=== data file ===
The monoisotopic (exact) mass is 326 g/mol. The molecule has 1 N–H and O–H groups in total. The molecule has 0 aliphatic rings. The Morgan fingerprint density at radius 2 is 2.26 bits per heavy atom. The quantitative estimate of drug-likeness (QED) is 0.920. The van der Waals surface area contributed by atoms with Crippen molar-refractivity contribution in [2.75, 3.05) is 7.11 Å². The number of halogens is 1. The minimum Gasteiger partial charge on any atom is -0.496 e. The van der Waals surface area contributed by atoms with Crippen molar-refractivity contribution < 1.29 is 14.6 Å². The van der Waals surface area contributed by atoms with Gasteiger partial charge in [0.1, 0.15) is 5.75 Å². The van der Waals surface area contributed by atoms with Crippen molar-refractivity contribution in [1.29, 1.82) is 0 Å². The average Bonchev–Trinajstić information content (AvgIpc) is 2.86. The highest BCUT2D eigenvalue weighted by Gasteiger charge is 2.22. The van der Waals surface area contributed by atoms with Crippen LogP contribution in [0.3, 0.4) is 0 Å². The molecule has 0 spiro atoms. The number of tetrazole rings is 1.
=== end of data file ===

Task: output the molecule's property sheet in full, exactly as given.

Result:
The monoisotopic (exact) mass is 326 g/mol. The molecule has 1 N–H and O–H groups in total. The molecule has 0 aliphatic rings. The Morgan fingerprint density at radius 2 is 2.26 bits per heavy atom. The quantitative estimate of drug-likeness (QED) is 0.920. The van der Waals surface area contributed by atoms with Crippen molar-refractivity contribution in [2.75, 3.05) is 7.11 Å². The number of halogens is 1. The minimum Gasteiger partial charge on any atom is -0.496 e. The van der Waals surface area contributed by atoms with Crippen molar-refractivity contribution < 1.29 is 14.6 Å². The van der Waals surface area contributed by atoms with Gasteiger partial charge in [0.1, 0.15) is 5.75 Å². The van der Waals surface area contributed by atoms with Crippen molar-refractivity contribution in [1.29, 1.82) is 0 Å². The average Bonchev–Trinajstić information content (AvgIpc) is 2.86. The highest BCUT2D eigenvalue weighted by Gasteiger charge is 2.22. The van der Waals surface area contributed by atoms with Crippen LogP contribution in [0.3, 0.4) is 0 Å². The molecule has 0 spiro atoms. The number of tetrazole rings is 1.